"How did your spirit stuff go?" Sokka asked as dinner, but he hardly needed to; Aang was smiling, and Zuko had set a small decorative mirror on the wall across from him just so he could look at it and only seen normal reflections. "Well, that's good. Now we don't have to worry about some ghost trying to smother Zuko in his sleep."
"It wasn't a ghost, Sokka," said Aang, his voice taking on the lecturing note that it had with Zuko earlier.
"Yeah, whatever, you fixed it."
"Thank you," Zuko said. "The palace feels so different now. Like... a place to live, and not a prison."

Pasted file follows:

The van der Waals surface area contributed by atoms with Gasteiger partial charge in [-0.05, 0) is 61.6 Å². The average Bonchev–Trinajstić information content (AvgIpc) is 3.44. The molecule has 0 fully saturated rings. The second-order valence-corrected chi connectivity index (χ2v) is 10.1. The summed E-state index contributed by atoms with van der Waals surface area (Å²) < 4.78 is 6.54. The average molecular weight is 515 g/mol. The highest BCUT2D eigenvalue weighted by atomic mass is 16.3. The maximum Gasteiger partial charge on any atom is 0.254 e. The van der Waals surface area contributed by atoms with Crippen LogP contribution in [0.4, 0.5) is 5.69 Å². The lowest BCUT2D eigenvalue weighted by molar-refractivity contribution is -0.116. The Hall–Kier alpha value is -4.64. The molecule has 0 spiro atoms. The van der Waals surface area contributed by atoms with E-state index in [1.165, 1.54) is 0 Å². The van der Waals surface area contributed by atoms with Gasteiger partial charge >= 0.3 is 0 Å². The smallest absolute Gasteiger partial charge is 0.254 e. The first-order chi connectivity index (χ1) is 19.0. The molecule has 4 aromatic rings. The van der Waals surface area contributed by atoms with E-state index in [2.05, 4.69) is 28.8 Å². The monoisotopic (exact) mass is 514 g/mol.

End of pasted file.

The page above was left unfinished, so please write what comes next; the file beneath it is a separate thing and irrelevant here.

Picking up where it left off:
Aang sent him a pleased look before digging into his rice. "You might want to get rid of anything that has really bad memories attached," he said after swallowing. "But I think you'll be okay as long as you don't fill this place with fear and anger again."
He didn't think it was necessary to get rid of much of anything, but he did order the throne room to be renovated. If nothing else, it inspired too much fear when it need to project stability and confidence, and it really needed more windows. When he saw the new arrangement, he didn't think of his cold-eyed grandfather, or his angry father; he thought of how warm it looked, ready for conferences late into the night, and how brightly the many lanterns lit the room.